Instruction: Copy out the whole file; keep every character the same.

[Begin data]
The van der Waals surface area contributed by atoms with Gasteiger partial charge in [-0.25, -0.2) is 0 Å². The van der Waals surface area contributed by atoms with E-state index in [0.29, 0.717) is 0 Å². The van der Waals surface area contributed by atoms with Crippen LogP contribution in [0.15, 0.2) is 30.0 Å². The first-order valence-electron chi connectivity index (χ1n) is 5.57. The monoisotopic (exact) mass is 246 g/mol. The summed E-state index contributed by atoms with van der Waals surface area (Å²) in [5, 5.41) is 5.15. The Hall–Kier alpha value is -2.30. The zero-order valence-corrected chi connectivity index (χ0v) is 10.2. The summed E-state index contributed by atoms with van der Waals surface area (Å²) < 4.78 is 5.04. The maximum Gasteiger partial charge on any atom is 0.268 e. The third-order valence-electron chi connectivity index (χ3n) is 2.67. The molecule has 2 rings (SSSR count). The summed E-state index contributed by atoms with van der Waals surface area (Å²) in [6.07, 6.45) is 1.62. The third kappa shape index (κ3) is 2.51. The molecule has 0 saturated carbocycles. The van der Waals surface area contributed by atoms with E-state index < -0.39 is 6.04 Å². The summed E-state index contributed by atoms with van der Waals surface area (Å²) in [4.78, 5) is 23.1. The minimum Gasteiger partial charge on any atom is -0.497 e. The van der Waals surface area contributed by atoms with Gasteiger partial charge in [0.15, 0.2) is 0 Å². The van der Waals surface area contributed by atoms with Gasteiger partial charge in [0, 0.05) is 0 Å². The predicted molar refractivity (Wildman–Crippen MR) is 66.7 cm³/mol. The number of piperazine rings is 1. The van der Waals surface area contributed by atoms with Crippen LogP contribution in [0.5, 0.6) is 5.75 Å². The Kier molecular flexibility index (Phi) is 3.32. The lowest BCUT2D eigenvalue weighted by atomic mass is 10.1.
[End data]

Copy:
The van der Waals surface area contributed by atoms with Gasteiger partial charge in [-0.25, -0.2) is 0 Å². The van der Waals surface area contributed by atoms with E-state index in [0.29, 0.717) is 0 Å². The van der Waals surface area contributed by atoms with Crippen LogP contribution in [0.15, 0.2) is 30.0 Å². The first-order valence-electron chi connectivity index (χ1n) is 5.57. The monoisotopic (exact) mass is 246 g/mol. The summed E-state index contributed by atoms with van der Waals surface area (Å²) in [5, 5.41) is 5.15. The Hall–Kier alpha value is -2.30. The zero-order valence-corrected chi connectivity index (χ0v) is 10.2. The summed E-state index contributed by atoms with van der Waals surface area (Å²) < 4.78 is 5.04. The maximum Gasteiger partial charge on any atom is 0.268 e. The third-order valence-electron chi connectivity index (χ3n) is 2.67. The molecule has 2 rings (SSSR count). The summed E-state index contributed by atoms with van der Waals surface area (Å²) in [6.07, 6.45) is 1.62. The third kappa shape index (κ3) is 2.51. The molecule has 0 saturated carbocycles. The van der Waals surface area contributed by atoms with E-state index < -0.39 is 6.04 Å². The summed E-state index contributed by atoms with van der Waals surface area (Å²) in [4.78, 5) is 23.1. The minimum Gasteiger partial charge on any atom is -0.497 e. The van der Waals surface area contributed by atoms with Gasteiger partial charge in [0.15, 0.2) is 0 Å². The van der Waals surface area contributed by atoms with Gasteiger partial charge in [0, 0.05) is 0 Å². The predicted molar refractivity (Wildman–Crippen MR) is 66.7 cm³/mol. The number of piperazine rings is 1. The van der Waals surface area contributed by atoms with Crippen LogP contribution in [0.5, 0.6) is 5.75 Å². The Kier molecular flexibility index (Phi) is 3.32. The lowest BCUT2D eigenvalue weighted by atomic mass is 10.1.